Crackdown or compromise? A tale of two US campus protests

In recent years, campus protests have become a common sight at universities across the United States. From calls for racial justice to demands for greater protections for marginalized groups, students have been mobilizing in increasing numbers to make their voices heard on pressing societal issues.

Two recent protests, however, have highlighted the divergent approaches that universities can take in response to student activism. The first protest took place at Yale University in 2015, when students organized demonstrations and sit-ins in response to a perceived lack of action on racial justice issues by university administrators. The second protest occurred at the University of California, Berkeley in 2017, when students and faculty alike took to the streets to protest a scheduled appearance by controversial right-wing speaker Milo Yiannopoulos.

At Yale, the campus protest ultimately led to some concessions from university administrators. The university announced plans to increase funding for diversity initiatives, hire more faculty of color, and rename a residential college that was named after a prominent defender of slavery. While these changes were seen as a victory for the protesters, some critics argued that the university had caved to the demands of a vocal minority and that the compromise had stifled free speech on campus.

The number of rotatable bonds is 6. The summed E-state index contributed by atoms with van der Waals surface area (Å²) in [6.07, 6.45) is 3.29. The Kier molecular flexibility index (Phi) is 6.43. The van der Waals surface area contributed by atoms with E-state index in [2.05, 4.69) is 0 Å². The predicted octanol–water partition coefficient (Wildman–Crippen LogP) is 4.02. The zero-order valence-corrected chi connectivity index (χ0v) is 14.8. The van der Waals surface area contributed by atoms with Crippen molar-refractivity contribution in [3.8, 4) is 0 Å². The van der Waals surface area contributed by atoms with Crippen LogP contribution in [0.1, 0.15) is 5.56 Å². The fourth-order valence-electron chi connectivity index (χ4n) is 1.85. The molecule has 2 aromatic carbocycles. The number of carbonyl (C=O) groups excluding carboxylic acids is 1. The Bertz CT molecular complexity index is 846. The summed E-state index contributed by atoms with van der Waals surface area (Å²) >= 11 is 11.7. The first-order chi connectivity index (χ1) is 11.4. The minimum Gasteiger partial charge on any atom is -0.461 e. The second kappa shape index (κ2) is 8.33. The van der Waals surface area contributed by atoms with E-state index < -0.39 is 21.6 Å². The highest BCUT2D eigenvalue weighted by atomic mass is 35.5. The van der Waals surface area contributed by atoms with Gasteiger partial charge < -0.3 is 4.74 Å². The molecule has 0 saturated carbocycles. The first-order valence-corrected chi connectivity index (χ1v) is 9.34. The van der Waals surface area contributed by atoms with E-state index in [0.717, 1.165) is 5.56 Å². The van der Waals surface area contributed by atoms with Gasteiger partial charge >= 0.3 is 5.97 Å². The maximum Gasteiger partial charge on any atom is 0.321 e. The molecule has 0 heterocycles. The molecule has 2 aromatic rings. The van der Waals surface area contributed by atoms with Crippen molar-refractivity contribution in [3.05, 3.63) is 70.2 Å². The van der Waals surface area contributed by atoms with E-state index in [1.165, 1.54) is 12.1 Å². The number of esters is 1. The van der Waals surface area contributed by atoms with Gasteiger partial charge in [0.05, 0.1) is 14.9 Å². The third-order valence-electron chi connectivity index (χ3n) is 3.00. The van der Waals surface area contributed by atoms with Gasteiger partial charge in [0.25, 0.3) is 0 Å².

In contrast, the protest at UC Berkeley ended in violence and chaos, with protesters setting fires, vandalizing buildings, and clashing with police. The university ultimately canceled Yiannopoulos’ speech, citing security concerns, but the resort to violence was widely condemned by both sides of the political spectrum. Some argued that the protesters’ actions had infringed on Yiannopoulos’ right to free speech, while others defended the protesters’ right to express their opposition to his views.

These two protests illustrate the difficult balance that universities must strike between upholding free speech and ensuring the safety and well-being of their students. While compromise can lead to positive change and foster a sense of inclusivity on campus, it can also be seen as capitulating to the demands of a vocal minority. On the other hand, crackdowns on protests can be seen as a violation of students’ rights to free speech and assembly, but they may also be necessary to maintain order and prevent violence.

Ultimately, the question of how universities should respond to campus protests is a complex and contentious one. While compromise and dialogue are essential components of a healthy democracy, so too are the rights to free speech and peaceful protest. It is up to universities to navigate these competing interests and find a balance that respects the rights of all members of the campus community.

Scroll to Top